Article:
When Alaska National Guard Sgt. Charles McCracken and the Alpha Co., 3rd Battalion, 297th Infantry returned this winter from a year-long tour in Iraq, the first order of business was learning how to relax again.
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"It was kind of like driving 70 miles an hour and all of a sudden throwing it in reverse," said McCracken, part of the Alaska Army National Guard's first combat deployment since World War II. "We were going nonstop, hardly resting, usually getting one day off every 10 days provided nothing happened where you had to be called in.
"I got back to Juneau and I was antsy. I was like, 'Okay, there's not enough going on right now.'"
McCracken was reunited with his wife, Rebecca, his 10-year-old son and two daughters. It took him two to three weeks before he reacclimated himself to Juneau's pace.
Now he's back at his old job at Greens Creek Mine - waking up at 4 a.m., boarding the ferry at 5 and returning home by 6:30 p.m. Tonight, he also makes his first appearance in a boxing ring in almost two years.
McCracken is one of eight boxers who will fight for the Southeast Showdown lightweight championship at Marlintini's Lounge. Doors open at 8 p.m., and fighting begins around 9.
The field includes Anchorage power Glen Laufenburger, Juneau favorite Julio "The Haitian Sensation" Gregoire and Sitka darkhorse Richie Witson. There will be seven lightweight fights, with the champion needing to win three matches tonight.
The 5-foot-6, 160-pound McCracken is a late replacement for Johnny "The Cobra" Taunton. Taunton suffered a gash that needed stitches after being head-butted last week in the Alaska State Boxing Championships in Anchorage.
Gregoire has established himself as one of Juneau's best lightweight fighters but is coming off a February loss to Taunton. McCracken, a co-worker of Gregoire, actually talked The Haitian Sensation into fighting.
Witson may shock people tonight. He's trained with Matt "The Goat" Coppick and participated in the Alaska Fighting Championships in Anchorage, which is for mixed martial arts fighters.
McCracken fought Roughhouse in Juneau during the 2002-2003 and 2003-2004 seasons.
In the 2004 Southeast Showdown, McCracken defeated Taunton in the first match before falling to Laufenburger in the second round.
"I knew I'd get back into boxing, but I didn't think I would fight until the next season," McCracken said. "I made a decision after watching the February fights and started training again."
"I do feel confident going in, because I have enough experience, but I'm sure they'll give me quite a run," he said. "These guys have been fighting the whole time, and I've got a little bit of ring rust. It's just been a while since I moved with someone else in reaction to the way that they're moving."
McCracken started boxing in the mid-1990s, when he was stationed with the U.S. Army's 10th Mountain Division at Fort Drum, New York. When his term ended, he re-enlisted to come to Alaska and was sent to Fort Wainwright with the 1st battalion, 17th infantry in 1997. He fought there for one full season, advancing to the season championships.
"The caliber of fighter is much better down here in the Southeast, at least from the time I fought back (in 2003 and 2004)," McCracken said. "Those are some of the toughest guys I've ever fought. The people down here in Southeast train for this stuff, where a lot of the time in Fairbanks there were just guys that wanted beer money or just wanted to throw punches."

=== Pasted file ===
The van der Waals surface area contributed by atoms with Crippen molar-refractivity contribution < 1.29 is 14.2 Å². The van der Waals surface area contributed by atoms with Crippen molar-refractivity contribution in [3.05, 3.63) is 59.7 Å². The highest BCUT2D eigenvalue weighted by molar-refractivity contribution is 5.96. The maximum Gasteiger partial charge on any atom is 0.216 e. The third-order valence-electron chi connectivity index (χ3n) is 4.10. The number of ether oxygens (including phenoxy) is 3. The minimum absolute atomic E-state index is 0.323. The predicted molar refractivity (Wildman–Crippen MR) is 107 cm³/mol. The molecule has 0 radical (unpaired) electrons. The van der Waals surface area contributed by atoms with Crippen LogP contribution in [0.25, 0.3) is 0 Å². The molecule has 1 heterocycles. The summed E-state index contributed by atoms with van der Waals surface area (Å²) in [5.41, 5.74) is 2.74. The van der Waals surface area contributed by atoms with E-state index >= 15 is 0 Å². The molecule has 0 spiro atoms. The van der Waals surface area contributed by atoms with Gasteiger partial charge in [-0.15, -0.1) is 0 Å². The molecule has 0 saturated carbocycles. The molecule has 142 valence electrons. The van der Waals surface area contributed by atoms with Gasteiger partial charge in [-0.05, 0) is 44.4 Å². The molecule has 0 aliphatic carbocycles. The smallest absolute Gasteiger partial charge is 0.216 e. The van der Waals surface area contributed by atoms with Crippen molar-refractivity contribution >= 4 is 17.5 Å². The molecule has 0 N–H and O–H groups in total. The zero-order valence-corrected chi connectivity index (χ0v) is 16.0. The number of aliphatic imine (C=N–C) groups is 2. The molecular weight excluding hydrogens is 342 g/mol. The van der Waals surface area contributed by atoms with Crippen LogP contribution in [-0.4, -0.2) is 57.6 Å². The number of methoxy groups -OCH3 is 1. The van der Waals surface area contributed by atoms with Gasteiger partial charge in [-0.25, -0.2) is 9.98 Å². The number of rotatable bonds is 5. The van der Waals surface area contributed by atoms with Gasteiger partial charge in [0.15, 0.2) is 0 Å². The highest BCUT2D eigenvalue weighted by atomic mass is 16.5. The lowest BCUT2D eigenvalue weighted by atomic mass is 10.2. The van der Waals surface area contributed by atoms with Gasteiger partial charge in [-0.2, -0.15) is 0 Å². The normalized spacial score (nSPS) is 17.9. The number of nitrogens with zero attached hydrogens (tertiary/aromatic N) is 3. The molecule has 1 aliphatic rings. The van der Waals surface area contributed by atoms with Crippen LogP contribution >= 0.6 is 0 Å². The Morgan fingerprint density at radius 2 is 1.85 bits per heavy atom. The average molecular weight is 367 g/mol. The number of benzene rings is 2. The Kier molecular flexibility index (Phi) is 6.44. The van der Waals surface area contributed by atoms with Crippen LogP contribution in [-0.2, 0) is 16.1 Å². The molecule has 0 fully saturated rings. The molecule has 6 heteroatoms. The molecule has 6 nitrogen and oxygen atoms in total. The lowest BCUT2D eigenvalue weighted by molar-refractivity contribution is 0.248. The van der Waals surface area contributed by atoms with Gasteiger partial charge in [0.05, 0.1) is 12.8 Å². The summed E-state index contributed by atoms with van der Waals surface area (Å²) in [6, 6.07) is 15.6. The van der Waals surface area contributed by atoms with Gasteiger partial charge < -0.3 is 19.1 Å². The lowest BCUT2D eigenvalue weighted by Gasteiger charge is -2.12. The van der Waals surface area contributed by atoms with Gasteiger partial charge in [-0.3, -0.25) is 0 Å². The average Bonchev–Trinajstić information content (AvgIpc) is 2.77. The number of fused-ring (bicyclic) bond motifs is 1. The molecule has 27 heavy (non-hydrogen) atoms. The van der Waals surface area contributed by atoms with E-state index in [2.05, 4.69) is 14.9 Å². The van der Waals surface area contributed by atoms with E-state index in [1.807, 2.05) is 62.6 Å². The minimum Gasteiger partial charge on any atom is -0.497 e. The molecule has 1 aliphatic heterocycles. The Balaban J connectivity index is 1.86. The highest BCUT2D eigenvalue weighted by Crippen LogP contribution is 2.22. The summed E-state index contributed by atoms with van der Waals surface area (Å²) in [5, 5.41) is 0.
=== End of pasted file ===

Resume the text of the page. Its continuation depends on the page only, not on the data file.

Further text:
McCracken's Fairbanks term ended in 2000 and he returned home to California for two years, until he decided to return to Alaska. In 2002 he visited a friend, who helped hook him up with a job at Greens Creek Mine. McCracken began fighting here in November 2002. His Roughhouse career was interrupted in the summer of 2004, when he learned his guard unit was being deployed to Iraq.
"We had our suspicions that it was coming, but nothing was concrete," McCracken said. "I was able to give my wife a bit of a warning and give my family a bit of a warning, and sure enough it happened."
McCracken and the Alpha Company, 3rd Battalion, 297th Infantry trained for three months in Texas and Louisiana before heading to Iraq. His main job was camp security - patrolling the Green Zone perimeter and searching vehicles.
"We never had any face-to-face confrontations," McCracken said. "We were shot at quite a few times, there were a couple explosions next to us. A roadside bomb would go off. It was nothing in comparison to the guys that went through Vietnam or the Gulf War or even Operation Iraqi Freedom, but we did have our share of moments."
McCracken almost got back into boxing during his time in Iraq. He was scheduled to fight in a camp match last October, but he broke his right hand doing construction on the same day.
McCracken's broken hand derailed his conditioning for his last four months in Iraq. He was as heavy as 185 pounds in February, but he's dropped 25 pounds in the last two months. Since his return, he hasn't watched much news.
"When we left, things were way better than they were when we first got there," McCracken said. "In one of the areas that we patrolled, the kids would stand against the wall when we drove by and just look at us funny. After we were there for six months, they were running out, they were cheering for us and happy to see us. I felt like we had done a 180 with the people that live over there."
"Occasionally I'll catch a glimpse of something, especially if they talk about the Baghdad area or if they mention an area where I was at," he said. "It's more or less the fact that I want to concentrate on what's going on here. Once we found out we were going, it was all 100 percent go, doing everything you can to focus on the mission. Coming back here, and taking two to three weeks to get used to the pace again, I just chose not to pay any attention until I got used to relaxing."
Korry Keeker can be reached at email@example.com